Land of the Rising Sun
Trip Start Jul 24, 2011
27Trip End Aug 21, 2011
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The lights in the hut go on at 1.30am and people start getting ready to leave. By 2.30am, we've had our breakfast (which is a cup of coffee) and set out for the summit, breaking into the constant stream of people climbing Fuji for the sunrise. There's about 320m of ascent to the very top, but a little less to the rim of the volcanic crater
As soon as I leave the hut, I can see zigzags of tiny twinkling lights both above and below. In fact the traffic on the path is now so heavy that in places we're walking 4 abreast and there are frequent halts due to the congestion, sometimes lasting a couple of minutes before you can begin to step forward again. A few path guardians are patrolling crucial spots, keeping people on the path with shouted orders and by waving red wands. Eventually we're making very little progress indeed.
At 4.15am, just short of the crater rim, I find an unoccupied viewing spot and sit down to watch the sunrise, which proves to be a very good one. There are very few breaks in the clouds below us, but the sun catches a few streaky clouds above us in spectacular fashion and you can also see the Japanese Alps poking through the cloud layer in the distance. Another unforgettable sight - and possibly the only time I'll ever see the summit of Yarigatake!
When it's over, at about 5.00am, I move up to the crater rim in an area which is clogged with people, souvenir shops and a noodle house. About 200,000 people will get to the top of Fuji each year, virtually all of them in July and August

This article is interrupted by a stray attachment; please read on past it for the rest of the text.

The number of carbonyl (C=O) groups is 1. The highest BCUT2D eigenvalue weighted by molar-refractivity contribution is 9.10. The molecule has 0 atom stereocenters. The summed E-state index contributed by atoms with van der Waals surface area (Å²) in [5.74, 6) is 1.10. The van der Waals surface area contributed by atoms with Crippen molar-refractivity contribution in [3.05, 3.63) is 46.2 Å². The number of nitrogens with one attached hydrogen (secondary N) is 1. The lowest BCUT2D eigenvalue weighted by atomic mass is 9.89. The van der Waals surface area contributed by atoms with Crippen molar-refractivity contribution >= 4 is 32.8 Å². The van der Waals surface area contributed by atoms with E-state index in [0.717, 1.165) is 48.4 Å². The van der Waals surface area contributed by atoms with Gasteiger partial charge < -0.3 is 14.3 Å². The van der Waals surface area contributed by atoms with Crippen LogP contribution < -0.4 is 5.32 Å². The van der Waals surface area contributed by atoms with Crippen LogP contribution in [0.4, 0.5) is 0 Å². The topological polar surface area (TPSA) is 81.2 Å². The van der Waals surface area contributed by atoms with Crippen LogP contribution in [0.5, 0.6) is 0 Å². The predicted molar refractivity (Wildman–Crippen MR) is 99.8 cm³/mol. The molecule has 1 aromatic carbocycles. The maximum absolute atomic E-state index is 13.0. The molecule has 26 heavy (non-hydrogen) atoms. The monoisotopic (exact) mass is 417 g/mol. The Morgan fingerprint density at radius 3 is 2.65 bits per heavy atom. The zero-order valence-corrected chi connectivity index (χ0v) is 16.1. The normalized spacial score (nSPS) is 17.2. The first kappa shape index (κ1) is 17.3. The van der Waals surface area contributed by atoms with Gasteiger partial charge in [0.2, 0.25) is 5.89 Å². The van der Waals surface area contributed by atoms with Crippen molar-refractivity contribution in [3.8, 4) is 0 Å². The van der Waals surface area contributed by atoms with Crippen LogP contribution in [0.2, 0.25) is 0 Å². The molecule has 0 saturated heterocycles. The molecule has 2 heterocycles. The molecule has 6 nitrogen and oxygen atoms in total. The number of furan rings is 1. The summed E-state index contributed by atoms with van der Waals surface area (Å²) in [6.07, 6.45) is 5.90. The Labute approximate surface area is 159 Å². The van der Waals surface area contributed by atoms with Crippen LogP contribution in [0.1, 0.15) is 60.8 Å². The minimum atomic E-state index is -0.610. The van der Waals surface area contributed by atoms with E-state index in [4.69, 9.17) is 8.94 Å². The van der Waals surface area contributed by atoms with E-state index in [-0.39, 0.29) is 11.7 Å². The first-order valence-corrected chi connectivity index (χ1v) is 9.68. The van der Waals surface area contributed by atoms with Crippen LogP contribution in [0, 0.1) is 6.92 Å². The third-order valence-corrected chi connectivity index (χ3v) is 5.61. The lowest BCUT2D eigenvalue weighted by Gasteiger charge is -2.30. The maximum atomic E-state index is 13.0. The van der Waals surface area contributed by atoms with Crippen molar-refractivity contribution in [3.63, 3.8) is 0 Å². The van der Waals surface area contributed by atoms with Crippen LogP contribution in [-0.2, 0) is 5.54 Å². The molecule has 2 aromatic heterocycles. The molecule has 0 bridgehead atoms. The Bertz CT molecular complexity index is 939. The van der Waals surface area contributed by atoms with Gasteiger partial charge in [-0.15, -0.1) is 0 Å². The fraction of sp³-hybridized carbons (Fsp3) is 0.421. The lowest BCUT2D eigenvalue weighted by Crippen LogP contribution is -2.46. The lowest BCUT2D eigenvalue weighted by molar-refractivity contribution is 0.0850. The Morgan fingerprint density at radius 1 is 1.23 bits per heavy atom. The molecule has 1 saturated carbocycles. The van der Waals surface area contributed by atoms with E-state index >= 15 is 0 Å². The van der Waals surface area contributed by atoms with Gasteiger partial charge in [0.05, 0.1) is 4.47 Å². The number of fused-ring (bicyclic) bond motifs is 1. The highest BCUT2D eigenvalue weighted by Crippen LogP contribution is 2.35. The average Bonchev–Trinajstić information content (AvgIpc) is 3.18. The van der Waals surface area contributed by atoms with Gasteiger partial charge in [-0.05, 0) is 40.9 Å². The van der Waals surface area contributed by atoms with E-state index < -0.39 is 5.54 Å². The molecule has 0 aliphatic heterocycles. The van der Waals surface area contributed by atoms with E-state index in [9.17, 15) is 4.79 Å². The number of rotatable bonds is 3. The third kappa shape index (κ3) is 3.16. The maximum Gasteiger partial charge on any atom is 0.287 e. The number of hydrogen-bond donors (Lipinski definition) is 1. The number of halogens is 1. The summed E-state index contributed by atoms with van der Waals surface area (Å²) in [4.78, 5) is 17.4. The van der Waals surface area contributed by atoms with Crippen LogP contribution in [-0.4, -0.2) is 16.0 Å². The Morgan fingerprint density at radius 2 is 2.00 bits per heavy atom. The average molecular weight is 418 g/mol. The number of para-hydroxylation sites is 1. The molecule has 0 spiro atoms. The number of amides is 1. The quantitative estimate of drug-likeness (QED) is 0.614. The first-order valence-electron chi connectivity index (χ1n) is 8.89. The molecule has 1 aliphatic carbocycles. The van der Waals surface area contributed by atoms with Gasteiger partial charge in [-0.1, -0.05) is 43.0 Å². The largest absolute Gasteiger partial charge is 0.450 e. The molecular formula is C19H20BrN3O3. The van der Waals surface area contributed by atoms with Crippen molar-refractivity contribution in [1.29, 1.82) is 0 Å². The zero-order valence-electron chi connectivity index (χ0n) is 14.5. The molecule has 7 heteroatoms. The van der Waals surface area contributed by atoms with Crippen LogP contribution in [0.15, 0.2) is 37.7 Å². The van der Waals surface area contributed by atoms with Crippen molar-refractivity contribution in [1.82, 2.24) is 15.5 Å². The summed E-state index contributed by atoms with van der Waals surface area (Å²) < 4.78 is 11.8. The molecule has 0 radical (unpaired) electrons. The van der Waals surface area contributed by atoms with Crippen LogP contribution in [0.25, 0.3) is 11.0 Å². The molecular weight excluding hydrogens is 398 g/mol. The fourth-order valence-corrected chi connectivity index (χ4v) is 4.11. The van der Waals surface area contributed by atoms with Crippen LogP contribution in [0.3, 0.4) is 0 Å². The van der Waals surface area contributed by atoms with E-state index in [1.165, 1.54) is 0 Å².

As soon as we start our walk round the rim to the weather station, cloud starts blowing in from the west. At first this provides us with the rare sight of Brocken Spectres, but it soon thickens and ruins the views. The weather station is an unattractive feature, but we stop at the very top for a group photo before continuing around the full circle to our entry point.
It's still only 7.00am when we start our downward journey, walking into bright sunshine soon after leaving the rim, but later into the thick clouds below. It's an unremitting but easy downhill, passing loads of people on the way. A few of them are obviously experienced in the mountains, but many appear to be occasional walkers on their first big trip. There's a lot of new gear around and it's an interesting question as to how much of it will ever be used again. Nevertheless, for such a major walk, we've seen relatively few people who've given up without reaching the top and this explains why we're now seeing some people who are struggling badly, including a few who seem to think that walking backwards is the solution to their aches, pains, or blisters.
As the trail levels out, the mist thickens and by the time we finish the descent at Station 5 (at only 9.30am!), it's gloomy and wet. But at least the sun was there when it mattered!